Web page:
One of the most mysterious functions of the brain is its ability to form a memory of an experience, said Dr. Mengni Wang, a recent neuroscience graduate of the UT Southwestern Graduate School of Biomedical Sciences. To understand how this happens, she studied how spatial memory is formed when a rat explores an environment.
For this research, Dr. Wang was selected for a Harold M. Weintraub Graduate Student Award. Given by the Fred Hutchinson Cancer Research Center in Seattle, the award recognizes outstanding achievement in graduate studies in the biological sciences. It includes an honorarium and a certificate. Thirteen award recipients were chosen this year from among nominations received internationally.
Earlier studies have shown that neurons in the hippocampus region of the brain can “remember” spatial locations in the environment, Dr. Wang said. Those neurons are called place cells.
When a rat runs a route, a set of place cells “fire” – or become active – sequentially and rhythmically so that a spatial route can be encoded in the brain, she explained. This process is facilitated with a series of rolling mini sequences called theta sequences, which have long been found to only align with an animal’s actual running direction – suggesting a prospective encoding process.
To determine how rats achieve the retrospective thinking needed to reach their destination as well as the way back, Dr. Wang used in vivo electrophysiology to record the activity of neurons as the rats completed a route. She analyzed the neural signal data with a series of statistical and computational methods.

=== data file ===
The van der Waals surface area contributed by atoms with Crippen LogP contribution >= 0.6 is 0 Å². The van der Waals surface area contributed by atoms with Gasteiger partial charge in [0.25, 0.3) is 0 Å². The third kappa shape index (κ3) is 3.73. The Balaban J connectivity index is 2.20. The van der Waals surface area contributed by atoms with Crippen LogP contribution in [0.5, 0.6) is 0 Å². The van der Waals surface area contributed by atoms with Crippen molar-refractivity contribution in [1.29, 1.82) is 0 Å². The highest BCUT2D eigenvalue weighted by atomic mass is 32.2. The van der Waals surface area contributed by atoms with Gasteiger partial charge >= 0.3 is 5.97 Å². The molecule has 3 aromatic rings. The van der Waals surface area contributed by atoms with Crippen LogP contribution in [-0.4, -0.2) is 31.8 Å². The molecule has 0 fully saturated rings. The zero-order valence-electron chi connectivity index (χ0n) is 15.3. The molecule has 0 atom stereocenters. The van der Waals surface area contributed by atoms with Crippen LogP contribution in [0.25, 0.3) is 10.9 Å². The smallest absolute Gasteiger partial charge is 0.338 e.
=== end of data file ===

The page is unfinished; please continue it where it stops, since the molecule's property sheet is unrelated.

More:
“Interestingly, we found the theta sequence consisted of two components: a canonical forward sweep representing the prospective thinking and a novel reverse sweep underlying the retrospective thinking,” she said. “My thesis work provides a potential mechanism by which the brain can form retrospective memory and opens up a new insight as to how memory is formed in our brain.”
Dr. Wang grew up China and received bachelor’s degrees in biology and mathematics from China Agricultural University in Beijing. Passionate about doing scientific research and making her own discovery, she was determined to pursue a Ph.D. and applied to graduate schools in the U.S.
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“I decided to join UTSW because the basic science program here lets one choose a research lab freely from a broad range of fields. That was perfect for me because I had always been fascinated by neuroscience but hadn’t gotten much experience in it because there wasn’t a neuroscience department back in my college,” she said.
In addition to the inclusive and friendly atmosphere of the campus environment, Dr. Wang has enjoyed the freedom, independence, and trust to develop her own research projects, she said.
“I feel grateful for my mentor, Dr. Brad Pfeiffer, who has supported my personal growth as a scientist with his extraordinary patience and trust in me,” she said.
“Mengni is an outstanding scientist and the kind of graduate student that every PI wants in their lab,” said Dr. Pfeiffer, Assistant Professor of Neuroscience. “Early in this project, she found a slight oddity in how neurons were activating during experience, and rather than ignoring that oddity in favor of easier scientific questions, she focused on understanding how and why that oddity had occurred. That scientific drive culminated in a very impactful finding that many graduate students would have missed.”
As a recent graduate, Dr. Wang is now in the process of searching for a postdoc lab. “I’d like to continue my academic research in neuroscience, specifically focusing on using computational models such as machine learning methods to understand how the brain works,” she said.
Long term, she wants to establish her own lab in the neuroscience field so she can dig deeper into the myths of the brain.